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“We laugh at people who still use Windows 95, yet we still cling to opinions that we formed in 1995.” – (Adam Grant)
James A. Sanders ends his excellent contribution to The Canon Debate by citing Donald Akenson (Surpassing Wonder), “One of the great vanities of human beings is that they have ideas.
Little ideas maybe, but when it comes to big ideas, it is the ideas that have people.”
It might seem odd to open on the topic of rethinking (almost everything) by referencing an essay from a discussion on the biblical canon.
That usually brings to mind: closed, fixed, an authoritative list of books (as opposed to a list of authoritative books) that is, well, closed and fixed.
However, Akenson’s point is the perfect place to start our reflection and the fact that very often it is not we who “have” ideas but the other way around. This is not necessarily a bad thing, but when it comes to certain big ideas it can be.
Grant, an organizational psychologist, was a guest speaker at a recent conference and discussed a few takeaways from his book Think Again.
It is a book that would benefit nonprofits, for-profits who are doing well, and those who are for-profit but profit seems to be against them.
Given the current state of the world, now is perhaps the best time to question a lot of the assumptions we take for granted. In two words:
Grant thought the future of work/learning would be hybrid and approached various CEOs in January 2018 about a remote Friday experiment where they would let persons work one day a week from any location.
CEO said no. They were afraid people would procrastinate and their organizational culture would fall apart. In 2021, the same said CEOs have committed to working remotely indefinitely.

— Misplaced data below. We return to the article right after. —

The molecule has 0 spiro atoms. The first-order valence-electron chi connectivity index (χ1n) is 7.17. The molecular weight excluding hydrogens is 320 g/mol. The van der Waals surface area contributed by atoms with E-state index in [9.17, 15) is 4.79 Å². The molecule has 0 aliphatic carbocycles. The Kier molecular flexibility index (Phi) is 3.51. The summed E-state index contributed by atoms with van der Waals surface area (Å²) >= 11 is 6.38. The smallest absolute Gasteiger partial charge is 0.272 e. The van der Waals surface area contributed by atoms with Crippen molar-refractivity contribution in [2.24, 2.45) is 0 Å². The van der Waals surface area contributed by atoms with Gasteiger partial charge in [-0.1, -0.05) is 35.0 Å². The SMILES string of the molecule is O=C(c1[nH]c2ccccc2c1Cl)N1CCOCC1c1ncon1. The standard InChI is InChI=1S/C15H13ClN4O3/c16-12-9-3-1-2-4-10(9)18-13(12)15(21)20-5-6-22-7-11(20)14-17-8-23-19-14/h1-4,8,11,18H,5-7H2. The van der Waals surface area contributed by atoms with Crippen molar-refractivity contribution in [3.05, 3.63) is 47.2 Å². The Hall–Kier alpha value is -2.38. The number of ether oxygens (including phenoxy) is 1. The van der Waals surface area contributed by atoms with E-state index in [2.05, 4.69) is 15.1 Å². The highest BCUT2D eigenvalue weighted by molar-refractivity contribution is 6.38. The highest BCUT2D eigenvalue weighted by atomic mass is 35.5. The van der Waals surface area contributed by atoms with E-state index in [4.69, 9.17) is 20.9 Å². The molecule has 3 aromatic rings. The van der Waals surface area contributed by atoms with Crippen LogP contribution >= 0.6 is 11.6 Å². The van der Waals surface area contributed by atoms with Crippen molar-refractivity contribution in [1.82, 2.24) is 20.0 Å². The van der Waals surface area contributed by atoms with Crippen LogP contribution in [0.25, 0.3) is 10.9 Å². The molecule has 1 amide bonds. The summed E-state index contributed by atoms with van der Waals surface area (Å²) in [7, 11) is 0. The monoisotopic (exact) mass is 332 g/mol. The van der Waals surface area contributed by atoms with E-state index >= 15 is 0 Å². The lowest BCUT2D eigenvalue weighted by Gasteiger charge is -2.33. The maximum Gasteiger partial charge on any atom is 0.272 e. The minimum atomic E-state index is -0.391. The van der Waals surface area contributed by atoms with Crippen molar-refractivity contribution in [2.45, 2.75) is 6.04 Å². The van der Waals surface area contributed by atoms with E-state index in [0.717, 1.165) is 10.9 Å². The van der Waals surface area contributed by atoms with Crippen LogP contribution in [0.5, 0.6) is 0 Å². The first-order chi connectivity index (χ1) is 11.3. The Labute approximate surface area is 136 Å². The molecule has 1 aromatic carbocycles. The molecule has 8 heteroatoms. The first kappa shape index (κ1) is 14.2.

It’s amazing how it took a pandemic to accelerate digital transformation plans that were previously unthinkable (or being “looked at”) for years.
Grant’s fireside chat crystalized some of the better ideas he discussed in the book. He thinks the ability to rethink and unlearn will be one of the most important skillsets for the future. In the book, he writes, “Most of us take pride in our knowledge and expertise, and in staying true to our beliefs and opinions.
That makes sense in a stable world, where we get rewarded for having conviction in our ideas. The problem is that we live in a rapidly changing world, where we need to spend as much time rethinking as we do thinking.”
If you only learn one thing from Adam Grant let it be this. The need to guard against the mindset of three professions as it relates to thinking: preacher, prosecutor, and politician.
Grant explains, “We go into preacher mode when our sacred beliefs are in jeopardy. … We enter prosecutor mode when we recognize flaws in other people’s reasoning. … We shift into politician mode when we’re seeking to win over an audience.”
Grant notes (admits?) that scientists are not immune from the aforementioned mindsets.
(This is most evident when it comes to climate change.) “Scientists morph into preachers when they present their pet theories as gospel and treat thoughtful critiques as sacrilege.
They veer into political terrain when they allow their views to be swayed by popularity rather than accuracy. They enter prosecutor mode when they’re hell-bent on debunking and discrediting rather than discovering.”
Grant argues that rethinking needs to become a regular habit, unfortunately, however, “traditional methods of education don’t always allow students to form that habit. Achieving excellence in school often requires mastering old ways of thinking.”
In the section “The smarter they are, the harder they fail” he says, “Mental horsepower doesn’t guarantee mental dexterity. No matter how much brainpower you have, if you lack the motivation to change your mind, you’ll miss many occasions to think again.”
Rethinking is not just an individual skill to be honed but there is also a collective aspect to it that needs to be developed by organisations, and other groups: “Changing the culture of an entire organisation is daunting while changing the culture of a team is more feasible.
It starts with modeling the values we want to promote, identifying and praising others who exemplify them, and building a coalition of colleagues who are committed to making the change.”
He ends, “It takes confident humility to admit that we’re a work in progress. It shows that we care more about improving ourselves than proving ourselves.” If you didn’t plan to read Think Again this year, I’d rethink that if I were you.